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A symposium in late 1981 provided information on organizational efforts among owners and on governmental assistance programs. In four eastern provinces having sizable areas of private nonindustrial forests, owners have organized themselves in various ways and for varying purposes. The methods and purposes of organization differ in each province. In varying ways also, provincial authorities have developed assistance programs. One bar to intensive management of nonindustrial tracts is the low stumpage price on crown lands.
Document Type: Miscellaneous
Professor of Forest Protection and of Forest Policies at the Faculté de Foresterie et de géodésie, Université, Laval, Ste.-Foy, Québec, Canada
Publication date: June 1, 1983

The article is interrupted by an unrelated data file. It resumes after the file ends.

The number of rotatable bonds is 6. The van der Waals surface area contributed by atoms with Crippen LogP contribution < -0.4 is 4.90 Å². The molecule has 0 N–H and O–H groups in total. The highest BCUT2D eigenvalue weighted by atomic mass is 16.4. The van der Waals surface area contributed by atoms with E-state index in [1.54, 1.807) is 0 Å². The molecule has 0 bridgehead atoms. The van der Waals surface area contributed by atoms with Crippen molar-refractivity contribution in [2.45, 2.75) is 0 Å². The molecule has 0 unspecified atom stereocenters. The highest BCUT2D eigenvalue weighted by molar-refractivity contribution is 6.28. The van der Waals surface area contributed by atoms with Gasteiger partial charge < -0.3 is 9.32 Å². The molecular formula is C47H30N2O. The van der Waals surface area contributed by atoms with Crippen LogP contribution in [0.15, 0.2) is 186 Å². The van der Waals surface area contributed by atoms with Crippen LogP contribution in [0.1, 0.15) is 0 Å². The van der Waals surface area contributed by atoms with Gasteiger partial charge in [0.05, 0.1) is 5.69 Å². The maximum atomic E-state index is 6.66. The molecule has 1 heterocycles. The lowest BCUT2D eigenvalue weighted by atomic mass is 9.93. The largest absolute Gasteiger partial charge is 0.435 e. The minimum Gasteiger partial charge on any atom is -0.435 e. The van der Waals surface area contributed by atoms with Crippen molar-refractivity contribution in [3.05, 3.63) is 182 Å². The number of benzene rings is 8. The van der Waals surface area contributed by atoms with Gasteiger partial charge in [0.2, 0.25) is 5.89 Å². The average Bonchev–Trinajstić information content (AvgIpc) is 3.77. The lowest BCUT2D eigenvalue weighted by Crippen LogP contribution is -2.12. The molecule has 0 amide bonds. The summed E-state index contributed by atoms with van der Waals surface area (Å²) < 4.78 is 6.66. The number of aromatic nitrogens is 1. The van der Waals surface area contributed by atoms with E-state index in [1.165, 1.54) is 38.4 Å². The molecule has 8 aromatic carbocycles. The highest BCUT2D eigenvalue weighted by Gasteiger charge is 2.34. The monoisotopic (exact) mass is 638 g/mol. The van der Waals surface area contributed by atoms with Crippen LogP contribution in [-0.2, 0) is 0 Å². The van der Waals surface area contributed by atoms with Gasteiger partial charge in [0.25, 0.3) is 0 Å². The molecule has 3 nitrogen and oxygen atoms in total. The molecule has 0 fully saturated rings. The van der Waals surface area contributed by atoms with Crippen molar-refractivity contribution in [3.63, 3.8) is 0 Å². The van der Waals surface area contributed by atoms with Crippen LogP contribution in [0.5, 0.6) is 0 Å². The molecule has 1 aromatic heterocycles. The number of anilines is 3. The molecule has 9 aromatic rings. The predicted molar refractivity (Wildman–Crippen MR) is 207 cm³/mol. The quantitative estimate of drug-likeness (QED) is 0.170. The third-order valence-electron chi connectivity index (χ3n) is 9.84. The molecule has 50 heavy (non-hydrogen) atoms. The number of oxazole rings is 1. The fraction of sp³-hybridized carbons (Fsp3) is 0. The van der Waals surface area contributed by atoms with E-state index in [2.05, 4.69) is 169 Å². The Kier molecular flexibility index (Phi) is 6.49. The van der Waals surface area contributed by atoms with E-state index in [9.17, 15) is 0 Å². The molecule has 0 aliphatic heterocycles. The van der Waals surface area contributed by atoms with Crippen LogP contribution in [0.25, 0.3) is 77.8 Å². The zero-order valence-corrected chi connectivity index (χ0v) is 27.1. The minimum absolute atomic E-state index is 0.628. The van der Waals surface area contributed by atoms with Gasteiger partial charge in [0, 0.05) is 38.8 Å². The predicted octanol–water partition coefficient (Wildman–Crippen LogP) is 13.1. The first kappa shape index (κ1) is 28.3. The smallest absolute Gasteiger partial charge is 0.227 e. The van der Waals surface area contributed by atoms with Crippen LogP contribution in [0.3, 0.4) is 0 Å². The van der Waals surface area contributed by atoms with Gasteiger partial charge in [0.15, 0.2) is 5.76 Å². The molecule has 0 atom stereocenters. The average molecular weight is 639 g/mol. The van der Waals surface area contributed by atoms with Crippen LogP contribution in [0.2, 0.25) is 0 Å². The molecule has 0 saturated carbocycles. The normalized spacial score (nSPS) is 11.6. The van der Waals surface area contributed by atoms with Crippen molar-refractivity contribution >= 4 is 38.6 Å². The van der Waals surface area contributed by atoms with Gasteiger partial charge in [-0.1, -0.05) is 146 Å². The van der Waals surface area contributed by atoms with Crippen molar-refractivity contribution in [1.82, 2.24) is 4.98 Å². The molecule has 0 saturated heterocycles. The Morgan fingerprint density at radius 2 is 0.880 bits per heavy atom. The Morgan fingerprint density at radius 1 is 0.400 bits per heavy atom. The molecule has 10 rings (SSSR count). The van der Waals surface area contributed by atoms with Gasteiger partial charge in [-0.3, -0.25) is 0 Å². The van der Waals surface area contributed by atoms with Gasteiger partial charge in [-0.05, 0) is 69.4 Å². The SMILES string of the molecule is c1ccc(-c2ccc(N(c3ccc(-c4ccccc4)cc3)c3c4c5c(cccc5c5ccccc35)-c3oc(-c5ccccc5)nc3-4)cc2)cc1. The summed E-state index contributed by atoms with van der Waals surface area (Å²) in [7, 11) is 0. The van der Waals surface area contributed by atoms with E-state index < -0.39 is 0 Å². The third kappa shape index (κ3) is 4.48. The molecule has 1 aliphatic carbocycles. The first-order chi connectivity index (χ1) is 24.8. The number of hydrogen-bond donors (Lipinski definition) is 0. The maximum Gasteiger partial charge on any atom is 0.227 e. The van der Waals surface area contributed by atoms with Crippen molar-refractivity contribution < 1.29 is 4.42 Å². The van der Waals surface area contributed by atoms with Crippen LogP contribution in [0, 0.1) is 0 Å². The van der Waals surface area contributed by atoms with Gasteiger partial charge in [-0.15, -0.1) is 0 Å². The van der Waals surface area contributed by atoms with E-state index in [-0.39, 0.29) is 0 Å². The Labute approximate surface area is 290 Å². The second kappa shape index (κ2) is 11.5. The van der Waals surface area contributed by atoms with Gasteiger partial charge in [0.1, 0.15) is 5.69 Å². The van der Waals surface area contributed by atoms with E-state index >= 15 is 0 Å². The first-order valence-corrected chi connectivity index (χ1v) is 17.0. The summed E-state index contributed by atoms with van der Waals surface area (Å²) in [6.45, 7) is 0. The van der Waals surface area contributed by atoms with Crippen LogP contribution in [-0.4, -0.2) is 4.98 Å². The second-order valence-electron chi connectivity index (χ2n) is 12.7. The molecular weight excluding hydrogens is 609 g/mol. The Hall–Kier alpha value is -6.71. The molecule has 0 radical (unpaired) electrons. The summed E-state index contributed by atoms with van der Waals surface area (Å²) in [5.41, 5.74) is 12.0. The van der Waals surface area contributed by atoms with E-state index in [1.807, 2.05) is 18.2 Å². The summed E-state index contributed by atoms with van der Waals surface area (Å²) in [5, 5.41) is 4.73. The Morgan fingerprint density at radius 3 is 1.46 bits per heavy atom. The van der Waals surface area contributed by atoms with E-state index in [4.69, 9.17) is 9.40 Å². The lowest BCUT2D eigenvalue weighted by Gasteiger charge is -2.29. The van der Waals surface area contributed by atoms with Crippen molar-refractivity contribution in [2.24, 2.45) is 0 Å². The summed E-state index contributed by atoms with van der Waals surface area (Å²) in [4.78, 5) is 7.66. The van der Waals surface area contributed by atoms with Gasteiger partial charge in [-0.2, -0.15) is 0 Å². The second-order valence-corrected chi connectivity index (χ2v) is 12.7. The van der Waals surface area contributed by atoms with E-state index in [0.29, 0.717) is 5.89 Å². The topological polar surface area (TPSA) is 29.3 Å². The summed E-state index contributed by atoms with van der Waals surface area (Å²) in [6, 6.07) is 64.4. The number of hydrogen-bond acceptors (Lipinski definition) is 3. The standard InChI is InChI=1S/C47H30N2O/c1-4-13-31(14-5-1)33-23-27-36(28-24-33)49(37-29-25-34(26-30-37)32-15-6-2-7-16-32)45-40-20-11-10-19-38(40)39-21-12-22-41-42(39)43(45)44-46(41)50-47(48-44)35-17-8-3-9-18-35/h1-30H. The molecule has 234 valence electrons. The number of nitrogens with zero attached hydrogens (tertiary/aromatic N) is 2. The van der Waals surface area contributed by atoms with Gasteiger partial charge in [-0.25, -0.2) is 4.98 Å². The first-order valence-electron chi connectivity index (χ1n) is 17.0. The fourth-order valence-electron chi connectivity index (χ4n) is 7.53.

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The Journal of Forestry is the most widely circulated scholarly forestry journal in the world. In print since 1902, the Journal has received several national awards for excellence. The mission of the Journal of Forestry is to advance the profession of forestry by keeping forest management professionals informed about significant developments and ideas in the many facets of forestry: economics, education and communication, entomology and pathology, fire, forest ecology, geospatial technologies, history, international forestry, measurements, policy, recreation, silviculture, social sciences, soils and hydrology, urban and community forestry, utilization and engineering, and wildlife management. The Journal is published bimonthly: January, March, May, July, September, and November.